What Is A Pessary And Do I Need One?

What Is A Pessary And Do I Need One?

If you have incontinence, or a pelvic organ prolapse, you’ve likely heard the term “pessary” tossed around at some point.  Pelvic organ prolapse is a condition in which your pelvic floor becomes weak or compromised – sometimes due to age, sometimes due to trauma (like childbirth), causing one or more of your pelvic organs to collapse into the vagina. Pelvic organ prolapse can be mild, or severe, and symptoms can vary greatly depending on the severity. Some women may not even realize they have a prolapse until later in life.  Symptoms can include pressure or a feeling of heaviness in the vagina, incontinence, or even pain.

While some women can see big improvements in their condition with physical therapy, the condition cannot truly be “fixed” without surgery.  But, it is possible to manage pelvic organ prolapse by using a pessary. 

A pessary is a medical device, typically made out of silicone that is placed in the vagina and is used to support the pelvic floor, and the bladder, uterus and rectum.  Pessaries are not a one-size-fits all type of device. Everyone is different so your doctor will usually fit you for one that works for you. This may take a few tries, so don’t get discouraged if the first one you try doesn’t feel quite right.  Just be open with your doctor and work with them until you get the right fit.

Once you’ve found the right fit, your doctor will train you on how to insert and remove the device.  You’ll also learn how to care for your pessary, which will require weekly or biweekly cleansing.   

Pessaries can be a great solution for women with pelvic organ prolapse, or bladder incontinence, who don’t want to consider surgery (or are not quite ready for surgery yet).  It works by “holding up” the organs that may have collapsed into the vagina, relieving many of the side effects of a prolapse, such as the feeling of pressure or heaviness in the vagina, or incontinence.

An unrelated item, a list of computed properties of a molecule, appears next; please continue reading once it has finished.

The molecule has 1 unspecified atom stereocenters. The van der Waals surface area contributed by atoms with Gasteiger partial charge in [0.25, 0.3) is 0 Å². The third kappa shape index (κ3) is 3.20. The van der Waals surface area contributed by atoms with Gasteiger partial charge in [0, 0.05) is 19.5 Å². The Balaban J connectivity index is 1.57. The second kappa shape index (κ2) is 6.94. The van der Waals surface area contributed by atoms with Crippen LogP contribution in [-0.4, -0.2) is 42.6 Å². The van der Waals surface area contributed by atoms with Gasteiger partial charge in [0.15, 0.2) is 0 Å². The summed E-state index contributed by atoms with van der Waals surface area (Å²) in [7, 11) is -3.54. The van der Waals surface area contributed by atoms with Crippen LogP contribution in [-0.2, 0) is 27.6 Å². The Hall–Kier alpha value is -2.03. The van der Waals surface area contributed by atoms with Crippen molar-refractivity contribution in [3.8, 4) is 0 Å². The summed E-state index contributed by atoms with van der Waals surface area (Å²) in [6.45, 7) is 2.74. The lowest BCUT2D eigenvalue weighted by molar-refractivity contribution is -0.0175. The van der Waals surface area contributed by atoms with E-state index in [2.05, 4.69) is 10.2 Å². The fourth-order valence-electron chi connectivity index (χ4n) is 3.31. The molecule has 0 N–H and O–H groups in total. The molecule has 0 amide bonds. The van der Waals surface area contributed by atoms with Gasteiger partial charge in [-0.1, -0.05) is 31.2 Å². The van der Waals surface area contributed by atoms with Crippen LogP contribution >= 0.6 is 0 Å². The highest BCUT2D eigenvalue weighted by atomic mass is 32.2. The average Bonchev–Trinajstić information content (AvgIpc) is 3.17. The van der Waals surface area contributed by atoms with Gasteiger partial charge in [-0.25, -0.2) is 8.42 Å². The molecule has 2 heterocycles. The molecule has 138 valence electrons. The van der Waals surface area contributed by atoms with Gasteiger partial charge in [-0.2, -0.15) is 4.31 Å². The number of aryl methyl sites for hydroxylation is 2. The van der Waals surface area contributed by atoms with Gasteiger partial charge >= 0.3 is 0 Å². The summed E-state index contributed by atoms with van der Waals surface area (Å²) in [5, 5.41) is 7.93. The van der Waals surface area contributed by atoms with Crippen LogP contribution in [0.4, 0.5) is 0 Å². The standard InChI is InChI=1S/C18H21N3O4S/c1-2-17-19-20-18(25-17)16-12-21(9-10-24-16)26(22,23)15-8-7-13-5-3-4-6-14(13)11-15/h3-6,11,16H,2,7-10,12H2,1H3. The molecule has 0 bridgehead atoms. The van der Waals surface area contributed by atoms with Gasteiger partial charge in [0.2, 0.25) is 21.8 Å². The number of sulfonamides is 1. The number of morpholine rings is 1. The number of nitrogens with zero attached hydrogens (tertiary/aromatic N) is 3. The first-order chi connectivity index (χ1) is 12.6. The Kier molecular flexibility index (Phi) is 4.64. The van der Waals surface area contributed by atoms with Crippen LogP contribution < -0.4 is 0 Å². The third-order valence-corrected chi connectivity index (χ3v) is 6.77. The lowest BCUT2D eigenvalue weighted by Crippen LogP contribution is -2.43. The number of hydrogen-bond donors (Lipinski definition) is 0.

If you think you may be a good candidate for a pessary, talk to your doctor. They can review the pros and cons and help get you fitted for one.  It’s a great option for those experiencing symptoms of pelvic organ prolapse, and can provide great relief without undergoing surgery.

 

Life After Leaving The Closet

Six months ago I announced that I was ‘coming out of the closet’ regarding my health issue with Pelvic Organ Prolapse. Today I’m back to share how that decision has improved my life.

After dealing with POP symptoms for what seemed like an eternity, I finally decided to seek answers to my questions concerning this health condition. It took a fair amount of courage to face the fact that I needed help. It wasn’t an easy decision by any means because I tried to tell myself it was just part of the aging process and I would just have to ‘deal with it’ the best I could.

I’m here to tell you, that isn’t the case. No woman needs to suffer in silence or hide their health issues in a closet. I totally understand how reluctant some women are to talk about or be treated for this health issue. I grew up in the era when women’s health issues weren’t openly discussed among peers, but were generally relegated to a dark closet. However, times have changed and although some may not know it, there is hope and help for those who suffer with this malady. New treatment options occur on a daily basis that allows women to control, improve and repair this cryptic health condition. It’s time to openly discuss women’s health issues.

Although I tried to keep up with a daily exercise program prior to surgery, it became difficult because of the pressure and pain I was experiencing. Because of this I gained an extra 15 pounds in a very short period of time. It was a very depressing time for me. But, after the brief recovery from surgery in January I was once again able to exercise and follow a simple diet that resulted in my losing 22 pounds by mid-March.

My life today is one-hundred percent better than it was prior to my surgery. I can go for walks, out to dinner, and shopping without having to worry about what might happen.  If you suffer from Pelvic Organ Prolapse I encourage you to not hide in a closet or allow it define how you live your life. Take charge of your health. After all, there is a better life after leaving the closet!

Betty Heath

Did you miss Betty's original article about her surgery? Read it here!


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About The Author:  Betty Heath lives in Colorado with her husband. She is “retired from work, but not from living”, and has a weekly column called “As I See It”, which appears each Sunday in the Longmont Times-Call, owned by the Denver Post. She enjoys writing, cooking, gardening, and quilting. Betty also volunteers in the St. Vrain Valley School District, helping students learn how to write from their heart. For the past six years, she and her husband have volunteered as Santa and Mrs. Claus for the Holiday Festival in the Carbon Valley. You can read more from Betty at her blog, The Rejoicing Soul.

Prolapse After Pregnancy – It’s Not Your Fault.

Prolapse After Pregnancy - It's Not Your Fault.